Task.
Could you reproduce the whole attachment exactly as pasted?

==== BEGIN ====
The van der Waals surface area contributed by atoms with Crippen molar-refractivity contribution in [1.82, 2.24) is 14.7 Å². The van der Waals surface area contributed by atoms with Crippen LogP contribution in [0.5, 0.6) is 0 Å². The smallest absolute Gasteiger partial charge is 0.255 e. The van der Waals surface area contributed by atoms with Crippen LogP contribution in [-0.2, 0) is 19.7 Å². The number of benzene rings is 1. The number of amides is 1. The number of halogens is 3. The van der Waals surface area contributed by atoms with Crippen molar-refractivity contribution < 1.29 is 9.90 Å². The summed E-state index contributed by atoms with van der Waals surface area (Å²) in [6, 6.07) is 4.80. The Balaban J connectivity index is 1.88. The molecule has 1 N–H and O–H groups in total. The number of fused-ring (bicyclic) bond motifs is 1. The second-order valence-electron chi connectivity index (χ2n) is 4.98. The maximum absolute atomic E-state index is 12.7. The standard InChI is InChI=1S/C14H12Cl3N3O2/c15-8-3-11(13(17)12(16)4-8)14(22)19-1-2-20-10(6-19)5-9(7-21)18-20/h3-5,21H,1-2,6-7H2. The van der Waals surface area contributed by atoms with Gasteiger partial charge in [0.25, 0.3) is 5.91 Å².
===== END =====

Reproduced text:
The van der Waals surface area contributed by atoms with Crippen molar-refractivity contribution in [1.82, 2.24) is 14.7 Å². The van der Waals surface area contributed by atoms with Crippen LogP contribution in [0.5, 0.6) is 0 Å². The smallest absolute Gasteiger partial charge is 0.255 e. The van der Waals surface area contributed by atoms with Crippen LogP contribution in [-0.2, 0) is 19.7 Å². The number of benzene rings is 1. The number of amides is 1. The number of halogens is 3. The van der Waals surface area contributed by atoms with Crippen molar-refractivity contribution < 1.29 is 9.90 Å². The summed E-state index contributed by atoms with van der Waals surface area (Å²) in [6, 6.07) is 4.80. The Balaban J connectivity index is 1.88. The molecule has 1 N–H and O–H groups in total. The number of fused-ring (bicyclic) bond motifs is 1. The second-order valence-electron chi connectivity index (χ2n) is 4.98. The maximum absolute atomic E-state index is 12.7. The standard InChI is InChI=1S/C14H12Cl3N3O2/c15-8-3-11(13(17)12(16)4-8)14(22)19-1-2-20-10(6-19)5-9(7-21)18-20/h3-5,21H,1-2,6-7H2. The van der Waals surface area contributed by atoms with Gasteiger partial charge in [0.25, 0.3) is 5.91 Å².